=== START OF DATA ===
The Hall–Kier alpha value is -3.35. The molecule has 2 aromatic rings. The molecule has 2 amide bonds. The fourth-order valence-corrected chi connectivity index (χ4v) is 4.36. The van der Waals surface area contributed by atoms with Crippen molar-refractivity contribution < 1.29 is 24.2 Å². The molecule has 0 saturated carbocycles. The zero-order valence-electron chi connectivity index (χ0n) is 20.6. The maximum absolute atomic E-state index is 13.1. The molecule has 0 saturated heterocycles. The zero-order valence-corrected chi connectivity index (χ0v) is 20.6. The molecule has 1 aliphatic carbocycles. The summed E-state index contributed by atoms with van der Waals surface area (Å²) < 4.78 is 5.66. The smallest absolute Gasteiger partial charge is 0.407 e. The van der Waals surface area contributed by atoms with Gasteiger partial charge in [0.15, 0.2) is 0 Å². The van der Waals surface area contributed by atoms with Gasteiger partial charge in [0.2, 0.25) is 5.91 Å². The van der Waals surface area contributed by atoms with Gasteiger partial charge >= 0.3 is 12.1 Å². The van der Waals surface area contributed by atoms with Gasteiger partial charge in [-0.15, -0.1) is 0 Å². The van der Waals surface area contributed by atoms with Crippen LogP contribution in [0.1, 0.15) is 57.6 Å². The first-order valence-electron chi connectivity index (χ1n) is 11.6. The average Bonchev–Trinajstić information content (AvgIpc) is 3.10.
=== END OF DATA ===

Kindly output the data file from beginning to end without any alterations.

The Hall–Kier alpha value is -3.35. The molecule has 2 aromatic rings. The molecule has 2 amide bonds. The fourth-order valence-corrected chi connectivity index (χ4v) is 4.36. The van der Waals surface area contributed by atoms with Crippen molar-refractivity contribution < 1.29 is 24.2 Å². The molecule has 0 saturated carbocycles. The zero-order valence-electron chi connectivity index (χ0n) is 20.6. The maximum absolute atomic E-state index is 13.1. The molecule has 0 saturated heterocycles. The zero-order valence-corrected chi connectivity index (χ0v) is 20.6. The molecule has 1 aliphatic carbocycles. The summed E-state index contributed by atoms with van der Waals surface area (Å²) < 4.78 is 5.66. The smallest absolute Gasteiger partial charge is 0.407 e. The van der Waals surface area contributed by atoms with Gasteiger partial charge in [0.15, 0.2) is 0 Å². The van der Waals surface area contributed by atoms with Gasteiger partial charge in [0.2, 0.25) is 5.91 Å². The van der Waals surface area contributed by atoms with Gasteiger partial charge >= 0.3 is 12.1 Å². The van der Waals surface area contributed by atoms with Gasteiger partial charge in [-0.15, -0.1) is 0 Å². The van der Waals surface area contributed by atoms with Crippen LogP contribution in [0.1, 0.15) is 57.6 Å². The first-order valence-electron chi connectivity index (χ1n) is 11.6. The average Bonchev–Trinajstić information content (AvgIpc) is 3.10.